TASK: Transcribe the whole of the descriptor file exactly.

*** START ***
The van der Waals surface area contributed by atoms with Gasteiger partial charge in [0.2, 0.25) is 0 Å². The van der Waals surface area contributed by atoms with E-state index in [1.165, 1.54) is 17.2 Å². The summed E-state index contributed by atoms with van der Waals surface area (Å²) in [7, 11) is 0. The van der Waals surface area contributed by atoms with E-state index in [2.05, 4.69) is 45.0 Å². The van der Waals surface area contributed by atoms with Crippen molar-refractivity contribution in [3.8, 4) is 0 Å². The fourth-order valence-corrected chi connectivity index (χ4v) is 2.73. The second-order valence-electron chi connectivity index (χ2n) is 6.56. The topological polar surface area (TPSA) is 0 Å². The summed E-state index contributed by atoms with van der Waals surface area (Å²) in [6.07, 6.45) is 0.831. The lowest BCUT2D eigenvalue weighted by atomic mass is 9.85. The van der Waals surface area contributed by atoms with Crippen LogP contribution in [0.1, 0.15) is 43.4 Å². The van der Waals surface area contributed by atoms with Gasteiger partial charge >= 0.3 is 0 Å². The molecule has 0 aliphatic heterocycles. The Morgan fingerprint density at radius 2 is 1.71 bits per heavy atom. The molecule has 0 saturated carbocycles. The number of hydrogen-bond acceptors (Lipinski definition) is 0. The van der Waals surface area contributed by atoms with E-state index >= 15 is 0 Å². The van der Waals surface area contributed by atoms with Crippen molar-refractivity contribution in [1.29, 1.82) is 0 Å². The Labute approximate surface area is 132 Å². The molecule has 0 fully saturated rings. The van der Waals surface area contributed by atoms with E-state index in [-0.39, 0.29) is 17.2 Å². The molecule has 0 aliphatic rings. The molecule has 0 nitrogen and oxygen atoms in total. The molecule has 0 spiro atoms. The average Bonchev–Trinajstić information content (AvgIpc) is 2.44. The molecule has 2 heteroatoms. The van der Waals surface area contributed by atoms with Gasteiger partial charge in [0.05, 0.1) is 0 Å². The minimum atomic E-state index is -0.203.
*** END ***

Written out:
The van der Waals surface area contributed by atoms with Gasteiger partial charge in [0.2, 0.25) is 0 Å². The van der Waals surface area contributed by atoms with E-state index in [1.165, 1.54) is 17.2 Å². The summed E-state index contributed by atoms with van der Waals surface area (Å²) in [7, 11) is 0. The van der Waals surface area contributed by atoms with E-state index in [2.05, 4.69) is 45.0 Å². The van der Waals surface area contributed by atoms with Crippen molar-refractivity contribution in [3.8, 4) is 0 Å². The fourth-order valence-corrected chi connectivity index (χ4v) is 2.73. The second-order valence-electron chi connectivity index (χ2n) is 6.56. The topological polar surface area (TPSA) is 0 Å². The summed E-state index contributed by atoms with van der Waals surface area (Å²) in [6.07, 6.45) is 0.831. The lowest BCUT2D eigenvalue weighted by atomic mass is 9.85. The van der Waals surface area contributed by atoms with Crippen LogP contribution in [0.1, 0.15) is 43.4 Å². The van der Waals surface area contributed by atoms with Gasteiger partial charge >= 0.3 is 0 Å². The molecule has 0 aliphatic heterocycles. The Morgan fingerprint density at radius 2 is 1.71 bits per heavy atom. The molecule has 0 saturated carbocycles. The number of hydrogen-bond acceptors (Lipinski definition) is 0. The van der Waals surface area contributed by atoms with E-state index >= 15 is 0 Å². The van der Waals surface area contributed by atoms with Crippen molar-refractivity contribution in [1.29, 1.82) is 0 Å². The Labute approximate surface area is 132 Å². The molecule has 0 fully saturated rings. The van der Waals surface area contributed by atoms with E-state index in [-0.39, 0.29) is 17.2 Å². The molecule has 0 aliphatic rings. The molecule has 0 nitrogen and oxygen atoms in total. The molecule has 0 spiro atoms. The average Bonchev–Trinajstić information content (AvgIpc) is 2.44. The molecule has 2 heteroatoms. The van der Waals surface area contributed by atoms with Gasteiger partial charge in [0.05, 0.1) is 0 Å². The minimum atomic E-state index is -0.203.